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Title: Interview with G. Dunn
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Title: Interview with G. Dunn
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Language: English
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Spatial Coverage: 12025
Miami-Dade County (Fla.) -- History.
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Funding: This text has been transcribed from an audio or video oral history. Digitization was funded by a gift from Caleb J. and Michele B. Grimes.
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Source Institution: Samuel Proctor Oral History Program, Department of History, University of Florida
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RED 9
1/26/67
DUNN interviewing
POLLY REDFORD









D: weather bureau here in Miami?


R: Since 1911.

and things was
D: What is your present staff.and I amazed in the amount of things going


on here.


R: Yes. Actually, our present staff is eighty-eight, and,of course, people


wonder how could you possibly use eighty-eight people, but that includes


the and international aviation. That includes a tropical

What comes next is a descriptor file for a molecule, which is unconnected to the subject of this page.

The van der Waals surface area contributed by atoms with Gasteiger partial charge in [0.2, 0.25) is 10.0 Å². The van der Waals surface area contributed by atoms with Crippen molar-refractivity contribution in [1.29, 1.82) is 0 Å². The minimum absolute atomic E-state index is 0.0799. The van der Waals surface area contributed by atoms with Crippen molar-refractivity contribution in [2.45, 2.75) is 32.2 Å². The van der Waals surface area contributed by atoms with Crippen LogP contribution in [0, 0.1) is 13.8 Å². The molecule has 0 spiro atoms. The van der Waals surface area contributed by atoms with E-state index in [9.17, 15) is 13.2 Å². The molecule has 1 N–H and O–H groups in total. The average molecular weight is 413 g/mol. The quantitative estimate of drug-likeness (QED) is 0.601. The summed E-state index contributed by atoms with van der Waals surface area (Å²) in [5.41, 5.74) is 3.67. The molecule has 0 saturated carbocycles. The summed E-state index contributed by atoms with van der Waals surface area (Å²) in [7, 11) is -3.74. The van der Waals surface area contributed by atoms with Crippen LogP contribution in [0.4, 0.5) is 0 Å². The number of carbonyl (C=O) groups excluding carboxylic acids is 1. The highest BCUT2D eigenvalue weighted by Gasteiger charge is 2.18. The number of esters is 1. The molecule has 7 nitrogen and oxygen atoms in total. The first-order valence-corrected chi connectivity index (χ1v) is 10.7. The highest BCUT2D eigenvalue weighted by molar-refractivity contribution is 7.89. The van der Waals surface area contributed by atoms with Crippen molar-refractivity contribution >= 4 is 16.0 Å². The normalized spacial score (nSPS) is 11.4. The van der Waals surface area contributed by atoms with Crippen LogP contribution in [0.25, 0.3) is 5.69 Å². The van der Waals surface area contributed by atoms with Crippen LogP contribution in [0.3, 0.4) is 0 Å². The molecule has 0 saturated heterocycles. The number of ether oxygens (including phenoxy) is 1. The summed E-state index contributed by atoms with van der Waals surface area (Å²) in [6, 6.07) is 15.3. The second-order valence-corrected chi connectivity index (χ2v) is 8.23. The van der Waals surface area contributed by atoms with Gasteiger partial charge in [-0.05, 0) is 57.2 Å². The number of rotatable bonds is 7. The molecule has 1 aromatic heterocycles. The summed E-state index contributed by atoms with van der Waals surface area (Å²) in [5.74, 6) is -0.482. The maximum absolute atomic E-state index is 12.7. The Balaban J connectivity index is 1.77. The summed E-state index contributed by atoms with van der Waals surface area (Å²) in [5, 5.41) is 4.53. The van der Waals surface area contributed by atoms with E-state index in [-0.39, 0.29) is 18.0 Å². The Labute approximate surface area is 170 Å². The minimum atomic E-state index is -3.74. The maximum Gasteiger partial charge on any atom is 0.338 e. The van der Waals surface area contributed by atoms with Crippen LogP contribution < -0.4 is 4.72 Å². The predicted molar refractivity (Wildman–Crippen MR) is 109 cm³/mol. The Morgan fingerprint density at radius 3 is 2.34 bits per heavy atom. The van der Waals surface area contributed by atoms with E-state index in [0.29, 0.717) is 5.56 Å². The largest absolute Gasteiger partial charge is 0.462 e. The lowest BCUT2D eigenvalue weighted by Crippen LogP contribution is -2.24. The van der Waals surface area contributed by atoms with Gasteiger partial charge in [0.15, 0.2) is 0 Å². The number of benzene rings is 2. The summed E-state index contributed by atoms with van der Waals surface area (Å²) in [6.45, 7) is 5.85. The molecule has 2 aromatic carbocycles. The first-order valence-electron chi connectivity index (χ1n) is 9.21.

analysis center which serves not only the tropical and sub-tropical portions


of the United States, but the Central American, the Carribean, and well out


over the Atlantic, and that is the international aviation route from the


Carribean. All depend upon materials for and, then, in addition



to that, we are a communications center. We are the relay point at weather


between Central and South America and the United States. In other words,


all of South American countries and Central American countries, the


weather services and the Carribean are dependent upon the broadcast of










RED 9


R: Miami for their weather information and in turn, we take the weather


observations from South and Central America relay them to Washington


where in turn they are relayed to Europe and any other area of the


world that's interested.


D: Well, I had no idea that it was so big. Now, do you.. Is this one



of the biggest in the country?


R: Yes, this is probably the largest office outside of Central

hadn't
D: I realize that. Well, that's fascinating. Well, that's right


up my alley. Now, in


talking about the climate of South Florida, well, supposing that we just

If characterize
start by my asking you, you were to the climate of South


Florida, how would you do so? in it's broadest and when I mean South


Florida I would say that portion from Lake Okechobee from the Palm Beach


on down.


R: The climate of South Florida is classified as sub-tropical marine